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Wednesday 6 July 2016

Posted by: , Posted on: - Categories: BEIS in the media

Electricity pylons in a field
Today's main energy and climate change news is Energy Minister Andrea Leadsom's speech yesterday on the future of electricity generation in the UK at the Utility Week Energy Summit.

This government will not duck the difficult decisions about investment in energy infrastructure.

- Minister Andrea Leadsom

Utility Week Energy Summit

Yesterday Energy Minister Andrea Leadsom met with industry leaders at the Utility Week Energy Summit and spoke about the future of electricity generation in the UK. The minister emphasised the government’s continued commitment to secure, affordable and clean energy and combating climate change – which has not changed since the EU Referendum result. She also discussed the schemes in place to designed to guarantee energy security, the increase in competition between energy suppliers, and how this has kept consumer bills down.

Andrea Leadsom’s view

As we consider the future of energy in the UK, it is worth sparing a thought for the past. The UK has a rich history of leadership in energy innovation. The world’s first coal-fired power station was built by Thomas Edison in London, in 1882. The world’s first commercial nuclear power station was opened by the Queen in Cumbria in 1956. When those plants fired up for the first time, their builders could have little idea of the future scale of the new energy industries they were opening up. But we have benefitted from their pioneering efforts throughout the decades since. Our job now is not to predict the future, but to create the conditions for innovation. That will give us the best chance of ensuring that a system of secure, affordable and clean energy is our lasting legacy.

Energy customer bills

Also speaking at the summit were Ian Conn (chief executive of Centrica) and Vincent De Rivaz (chief executive of EDF). The Telegraph quotes them saying that levies for government policies and transmission should be paid for through taxation instead of via your energy bill.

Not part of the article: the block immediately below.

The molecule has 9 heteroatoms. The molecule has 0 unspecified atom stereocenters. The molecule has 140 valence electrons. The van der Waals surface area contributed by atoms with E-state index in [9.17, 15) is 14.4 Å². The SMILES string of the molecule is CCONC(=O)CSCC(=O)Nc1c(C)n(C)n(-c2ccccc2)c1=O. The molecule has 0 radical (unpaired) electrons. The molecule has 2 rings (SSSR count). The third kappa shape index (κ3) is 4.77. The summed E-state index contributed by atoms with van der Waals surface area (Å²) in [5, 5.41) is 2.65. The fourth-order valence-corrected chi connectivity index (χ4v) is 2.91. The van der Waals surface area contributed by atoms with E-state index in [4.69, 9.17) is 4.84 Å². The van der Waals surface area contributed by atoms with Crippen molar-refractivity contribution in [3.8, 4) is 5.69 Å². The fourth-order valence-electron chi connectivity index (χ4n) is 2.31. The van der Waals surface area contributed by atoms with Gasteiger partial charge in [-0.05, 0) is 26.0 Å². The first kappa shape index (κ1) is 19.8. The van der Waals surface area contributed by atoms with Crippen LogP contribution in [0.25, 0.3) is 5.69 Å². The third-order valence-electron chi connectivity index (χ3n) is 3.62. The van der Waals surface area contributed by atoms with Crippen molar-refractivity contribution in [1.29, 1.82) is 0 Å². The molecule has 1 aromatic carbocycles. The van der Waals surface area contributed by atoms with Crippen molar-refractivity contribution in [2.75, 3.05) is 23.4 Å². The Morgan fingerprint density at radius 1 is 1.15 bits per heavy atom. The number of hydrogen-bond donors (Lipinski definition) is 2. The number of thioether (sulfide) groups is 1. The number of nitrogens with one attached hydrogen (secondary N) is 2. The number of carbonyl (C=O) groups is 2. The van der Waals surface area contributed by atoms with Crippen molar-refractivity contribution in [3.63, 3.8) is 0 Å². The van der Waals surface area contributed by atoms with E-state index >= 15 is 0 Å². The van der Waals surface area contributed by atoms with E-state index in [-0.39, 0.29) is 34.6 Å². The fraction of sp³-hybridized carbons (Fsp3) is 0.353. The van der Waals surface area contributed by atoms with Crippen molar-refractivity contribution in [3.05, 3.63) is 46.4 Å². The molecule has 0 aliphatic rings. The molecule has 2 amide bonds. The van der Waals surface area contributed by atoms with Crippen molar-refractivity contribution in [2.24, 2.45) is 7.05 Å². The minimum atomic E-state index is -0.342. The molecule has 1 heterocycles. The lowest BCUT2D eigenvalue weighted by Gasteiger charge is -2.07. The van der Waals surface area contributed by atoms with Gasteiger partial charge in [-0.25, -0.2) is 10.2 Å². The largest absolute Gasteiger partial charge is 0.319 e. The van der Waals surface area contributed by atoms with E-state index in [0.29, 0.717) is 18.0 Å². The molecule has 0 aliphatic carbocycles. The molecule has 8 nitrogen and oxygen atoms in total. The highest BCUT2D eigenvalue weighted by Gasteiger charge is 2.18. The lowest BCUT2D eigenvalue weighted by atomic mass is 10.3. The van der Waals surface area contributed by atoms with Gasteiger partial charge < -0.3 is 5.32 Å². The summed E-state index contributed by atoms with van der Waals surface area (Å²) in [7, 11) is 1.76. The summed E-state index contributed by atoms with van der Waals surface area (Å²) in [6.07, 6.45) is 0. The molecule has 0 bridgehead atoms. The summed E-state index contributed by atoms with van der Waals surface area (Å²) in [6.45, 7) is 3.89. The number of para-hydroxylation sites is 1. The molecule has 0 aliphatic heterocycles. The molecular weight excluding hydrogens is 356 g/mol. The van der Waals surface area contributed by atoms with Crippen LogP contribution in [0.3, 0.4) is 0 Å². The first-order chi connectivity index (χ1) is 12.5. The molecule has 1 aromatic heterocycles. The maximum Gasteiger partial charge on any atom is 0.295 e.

Our view

We have taken action to reduce the cost on energy bills of government policies, making sure they offer value for money and are fair to bill payers. As well as this, thanks to the introduction of smart meters, energy suppliers now have the ability to offer innovative schemes and give customers greater control over their energy use. The Competition and Markets Authority has also conducted the biggest review into the energy market to make sure customers are treated fairly. We have also made switching easier and quicker, so you can shop around for a better deal if you think you are paying too much.

Solar panels and changes to business rates

The Solar Trade Association (STA) has commented on proposed changes to the business rates for buildings with rooftop solar panels. The STA says this will make solar panels too expensive for businesses to consider. The changes are being consulted on by the Valuation Office Agency but no decisions have been taken.

Our view

We’re aware that the Valuation Office Agency (VOA) is in discussions with industry bodies on how they assess different types of non-domestic property. We are liaising with industry, the VOA, and wider government departments to consider any changes to solar PV. Last week Andrea Leadsom met with the Solar Trade Association, and this was one of the issues they raised.  They have been asked to provide further information to us.

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